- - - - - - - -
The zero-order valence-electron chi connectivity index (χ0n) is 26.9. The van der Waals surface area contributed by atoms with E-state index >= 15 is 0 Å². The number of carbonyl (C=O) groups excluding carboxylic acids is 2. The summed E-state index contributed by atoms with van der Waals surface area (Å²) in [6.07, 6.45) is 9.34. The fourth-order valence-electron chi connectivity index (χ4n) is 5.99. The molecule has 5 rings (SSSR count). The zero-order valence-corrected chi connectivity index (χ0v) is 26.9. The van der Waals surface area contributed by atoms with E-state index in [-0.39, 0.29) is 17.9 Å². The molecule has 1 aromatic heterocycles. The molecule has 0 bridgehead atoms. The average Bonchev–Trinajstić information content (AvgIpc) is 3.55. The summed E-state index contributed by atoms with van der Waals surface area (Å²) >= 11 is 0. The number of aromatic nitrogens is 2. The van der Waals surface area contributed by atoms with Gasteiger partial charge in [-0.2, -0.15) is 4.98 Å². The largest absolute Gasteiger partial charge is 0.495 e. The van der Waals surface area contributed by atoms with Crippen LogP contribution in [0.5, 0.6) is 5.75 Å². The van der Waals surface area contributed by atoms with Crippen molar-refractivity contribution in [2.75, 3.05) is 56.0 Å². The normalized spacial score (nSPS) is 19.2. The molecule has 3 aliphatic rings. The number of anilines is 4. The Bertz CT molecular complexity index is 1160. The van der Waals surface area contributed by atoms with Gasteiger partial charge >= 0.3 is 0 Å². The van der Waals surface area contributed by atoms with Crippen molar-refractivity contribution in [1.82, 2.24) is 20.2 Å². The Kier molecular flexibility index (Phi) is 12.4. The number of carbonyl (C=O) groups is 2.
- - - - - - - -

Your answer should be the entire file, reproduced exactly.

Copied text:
The zero-order valence-electron chi connectivity index (χ0n) is 26.9. The van der Waals surface area contributed by atoms with E-state index >= 15 is 0 Å². The number of carbonyl (C=O) groups excluding carboxylic acids is 2. The summed E-state index contributed by atoms with van der Waals surface area (Å²) in [6.07, 6.45) is 9.34. The fourth-order valence-electron chi connectivity index (χ4n) is 5.99. The molecule has 5 rings (SSSR count). The zero-order valence-corrected chi connectivity index (χ0v) is 26.9. The van der Waals surface area contributed by atoms with E-state index in [-0.39, 0.29) is 17.9 Å². The molecule has 1 aromatic heterocycles. The molecule has 0 bridgehead atoms. The average Bonchev–Trinajstić information content (AvgIpc) is 3.55. The summed E-state index contributed by atoms with van der Waals surface area (Å²) >= 11 is 0. The number of aromatic nitrogens is 2. The van der Waals surface area contributed by atoms with Gasteiger partial charge in [-0.2, -0.15) is 4.98 Å². The largest absolute Gasteiger partial charge is 0.495 e. The van der Waals surface area contributed by atoms with Crippen LogP contribution in [0.5, 0.6) is 5.75 Å². The van der Waals surface area contributed by atoms with Crippen molar-refractivity contribution in [2.75, 3.05) is 56.0 Å². The normalized spacial score (nSPS) is 19.2. The molecule has 3 aliphatic rings. The number of anilines is 4. The Bertz CT molecular complexity index is 1160. The van der Waals surface area contributed by atoms with Gasteiger partial charge >= 0.3 is 0 Å². The van der Waals surface area contributed by atoms with Crippen molar-refractivity contribution in [1.82, 2.24) is 20.2 Å². The Kier molecular flexibility index (Phi) is 12.4. The number of carbonyl (C=O) groups is 2.